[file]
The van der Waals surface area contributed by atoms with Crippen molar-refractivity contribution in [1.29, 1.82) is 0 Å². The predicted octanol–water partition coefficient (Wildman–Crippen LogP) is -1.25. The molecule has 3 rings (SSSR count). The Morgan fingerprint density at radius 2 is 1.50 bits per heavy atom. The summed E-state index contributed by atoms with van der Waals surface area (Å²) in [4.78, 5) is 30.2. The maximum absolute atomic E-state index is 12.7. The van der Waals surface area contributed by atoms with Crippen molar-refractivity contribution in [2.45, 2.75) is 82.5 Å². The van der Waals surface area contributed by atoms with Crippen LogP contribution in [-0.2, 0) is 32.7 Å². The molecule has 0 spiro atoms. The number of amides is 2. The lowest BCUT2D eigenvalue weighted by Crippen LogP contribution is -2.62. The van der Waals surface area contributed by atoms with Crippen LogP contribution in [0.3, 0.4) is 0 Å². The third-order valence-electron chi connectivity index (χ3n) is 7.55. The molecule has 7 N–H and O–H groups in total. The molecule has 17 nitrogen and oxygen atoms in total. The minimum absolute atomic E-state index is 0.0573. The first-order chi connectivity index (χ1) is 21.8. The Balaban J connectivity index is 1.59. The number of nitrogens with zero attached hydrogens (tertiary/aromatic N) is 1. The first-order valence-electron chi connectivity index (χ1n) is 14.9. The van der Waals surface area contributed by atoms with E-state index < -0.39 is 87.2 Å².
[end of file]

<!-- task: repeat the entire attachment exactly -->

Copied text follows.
The van der Waals surface area contributed by atoms with Crippen molar-refractivity contribution in [1.29, 1.82) is 0 Å². The predicted octanol–water partition coefficient (Wildman–Crippen LogP) is -1.25. The molecule has 3 rings (SSSR count). The Morgan fingerprint density at radius 2 is 1.50 bits per heavy atom. The summed E-state index contributed by atoms with van der Waals surface area (Å²) in [4.78, 5) is 30.2. The maximum absolute atomic E-state index is 12.7. The van der Waals surface area contributed by atoms with Crippen molar-refractivity contribution in [2.45, 2.75) is 82.5 Å². The van der Waals surface area contributed by atoms with Crippen LogP contribution in [-0.2, 0) is 32.7 Å². The molecule has 0 spiro atoms. The number of amides is 2. The lowest BCUT2D eigenvalue weighted by Crippen LogP contribution is -2.62. The van der Waals surface area contributed by atoms with Crippen LogP contribution in [0.3, 0.4) is 0 Å². The third-order valence-electron chi connectivity index (χ3n) is 7.55. The molecule has 7 N–H and O–H groups in total. The molecule has 17 nitrogen and oxygen atoms in total. The minimum absolute atomic E-state index is 0.0573. The first-order chi connectivity index (χ1) is 21.8. The Balaban J connectivity index is 1.59. The number of nitrogens with zero attached hydrogens (tertiary/aromatic N) is 1. The first-order valence-electron chi connectivity index (χ1n) is 14.9. The van der Waals surface area contributed by atoms with E-state index < -0.39 is 87.2 Å².